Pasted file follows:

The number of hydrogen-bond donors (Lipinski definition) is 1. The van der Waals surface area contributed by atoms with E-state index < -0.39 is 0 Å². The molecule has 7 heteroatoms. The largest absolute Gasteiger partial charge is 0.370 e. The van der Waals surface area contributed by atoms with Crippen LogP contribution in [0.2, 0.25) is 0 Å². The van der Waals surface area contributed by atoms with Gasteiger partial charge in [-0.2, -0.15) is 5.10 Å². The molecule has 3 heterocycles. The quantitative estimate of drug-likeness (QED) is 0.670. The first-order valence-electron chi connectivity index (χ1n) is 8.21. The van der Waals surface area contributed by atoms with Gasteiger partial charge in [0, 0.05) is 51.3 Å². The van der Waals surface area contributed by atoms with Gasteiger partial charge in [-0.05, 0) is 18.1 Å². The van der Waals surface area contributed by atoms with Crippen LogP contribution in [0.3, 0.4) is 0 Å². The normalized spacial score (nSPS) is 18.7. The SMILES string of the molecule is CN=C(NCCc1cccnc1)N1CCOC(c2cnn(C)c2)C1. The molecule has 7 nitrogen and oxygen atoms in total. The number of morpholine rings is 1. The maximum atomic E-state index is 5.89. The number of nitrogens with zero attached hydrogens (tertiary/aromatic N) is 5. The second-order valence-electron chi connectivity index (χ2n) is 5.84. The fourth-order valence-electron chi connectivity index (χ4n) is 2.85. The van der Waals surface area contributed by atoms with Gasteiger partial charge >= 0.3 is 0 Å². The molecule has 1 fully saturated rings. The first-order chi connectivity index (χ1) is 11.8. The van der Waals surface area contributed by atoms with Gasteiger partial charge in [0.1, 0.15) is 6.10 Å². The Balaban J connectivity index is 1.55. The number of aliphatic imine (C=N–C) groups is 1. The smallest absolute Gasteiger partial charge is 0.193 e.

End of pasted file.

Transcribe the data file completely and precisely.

The number of hydrogen-bond donors (Lipinski definition) is 1. The van der Waals surface area contributed by atoms with E-state index < -0.39 is 0 Å². The molecule has 7 heteroatoms. The largest absolute Gasteiger partial charge is 0.370 e. The van der Waals surface area contributed by atoms with Crippen LogP contribution in [0.2, 0.25) is 0 Å². The van der Waals surface area contributed by atoms with Gasteiger partial charge in [-0.2, -0.15) is 5.10 Å². The molecule has 3 heterocycles. The quantitative estimate of drug-likeness (QED) is 0.670. The first-order valence-electron chi connectivity index (χ1n) is 8.21. The van der Waals surface area contributed by atoms with Gasteiger partial charge in [0, 0.05) is 51.3 Å². The van der Waals surface area contributed by atoms with Gasteiger partial charge in [-0.05, 0) is 18.1 Å². The van der Waals surface area contributed by atoms with Crippen LogP contribution in [0.3, 0.4) is 0 Å². The normalized spacial score (nSPS) is 18.7. The SMILES string of the molecule is CN=C(NCCc1cccnc1)N1CCOC(c2cnn(C)c2)C1. The molecule has 7 nitrogen and oxygen atoms in total. The number of morpholine rings is 1. The maximum atomic E-state index is 5.89. The number of nitrogens with zero attached hydrogens (tertiary/aromatic N) is 5. The second-order valence-electron chi connectivity index (χ2n) is 5.84. The fourth-order valence-electron chi connectivity index (χ4n) is 2.85. The van der Waals surface area contributed by atoms with Gasteiger partial charge >= 0.3 is 0 Å². The molecule has 1 fully saturated rings. The first-order chi connectivity index (χ1) is 11.8. The van der Waals surface area contributed by atoms with Gasteiger partial charge in [0.1, 0.15) is 6.10 Å². The Balaban J connectivity index is 1.55. The number of aliphatic imine (C=N–C) groups is 1. The smallest absolute Gasteiger partial charge is 0.193 e.